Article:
The government is blaming it on the warming of the Pacific Ocean known as El Niño, while scientists are disputing how much warming has actually occurred. But whatever the cause the drought that has hit Central America and extends south into Colombia is very real. The rainy season should have begun in May, but three months later there has been only a fraction of the normal rainfall. Crops have failed, cattle have little to eat or drink and subsidised grains are being made available to poor communities – even while government budgets are cut back because nearly one-fifth of the economy is based in farming.
This week I saw some of the effects at first hand. A group from the US is on a visit to Nicaragua looking at the effects of climate change and the government’s success in switching to renewable energy for electricity generation (last year they passed the 50% mark for the first time). We took the group to El Timal to see the latest phase of the solar energy project, and while there we also visited Cuadrante 84 where we have not only installed electricity but plan to carry out a solar-driven irrigation project.
There will be eight families taking part in the new project, and the main photo shows several of those involved. They are standing, sadly, in a maize field where the crops have already started to shrivel and will certainly not produce any corn. The irony is that the field is alongside the community’s well (one of the US visitors is looking into it in the smaller photo), but the only way to draw water at present is with a small bucket.
We hope that this will all change in the next few months. We have a grant of £9,000 from the British embassy to install solar panels, an electric pump, a water storage tank and the pipes to irrigate the surrounding fields (the eight families each own just over three hectares, allocated through the country’s land reform programmes). The well has an ample supply of water, which can be drawn up by the solar-driven pump and held in the tank for use both for irrigation and by the families themselves. The irrigation will use a drip system to minimise wastage. The families are already talking about growing vegetables and fruit, and the project will include training from one of ADIC’s farming experts in how to make best use of the improved water supply.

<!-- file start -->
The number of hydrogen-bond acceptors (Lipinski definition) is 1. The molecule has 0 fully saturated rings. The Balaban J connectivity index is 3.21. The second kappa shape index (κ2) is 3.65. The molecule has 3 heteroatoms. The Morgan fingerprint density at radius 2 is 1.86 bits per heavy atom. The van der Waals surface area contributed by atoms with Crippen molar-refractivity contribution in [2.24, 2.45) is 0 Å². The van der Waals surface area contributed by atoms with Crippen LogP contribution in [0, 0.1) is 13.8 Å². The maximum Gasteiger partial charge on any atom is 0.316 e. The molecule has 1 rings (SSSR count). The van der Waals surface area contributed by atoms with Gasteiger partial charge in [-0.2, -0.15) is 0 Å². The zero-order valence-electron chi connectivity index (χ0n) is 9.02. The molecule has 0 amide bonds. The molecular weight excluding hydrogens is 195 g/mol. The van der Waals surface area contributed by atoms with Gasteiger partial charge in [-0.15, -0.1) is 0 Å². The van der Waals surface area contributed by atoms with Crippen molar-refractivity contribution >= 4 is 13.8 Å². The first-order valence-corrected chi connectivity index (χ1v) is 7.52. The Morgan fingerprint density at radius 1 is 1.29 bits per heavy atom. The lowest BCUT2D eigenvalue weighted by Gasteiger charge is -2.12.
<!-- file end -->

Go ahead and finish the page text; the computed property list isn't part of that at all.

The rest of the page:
This is a very small project, but an exciting one. It brings together the ‘alternative technology’ aspect of ADIC’s work, which we’ve been developing over the last eight years, with the longer-established sustainable farming work with which ADIC began as an organisation more than 20 years ago. There are several challenges. It’s a lot of money to invest in one small community and we have to decide how best to recover some of the investment so as to pay maintenance costs. We have to train people both to use the equipment and in farming methods they may not have used before. The community is isolated and very poor – and distance itself is a problem (it’s more then an hour’s drive from Masaya because of its location well away from main roads). Above all, we’re going to be reliant on their ability to work together and share a communal resource.
Please look at this page for future updates on the project, which should be finished early in the New Year.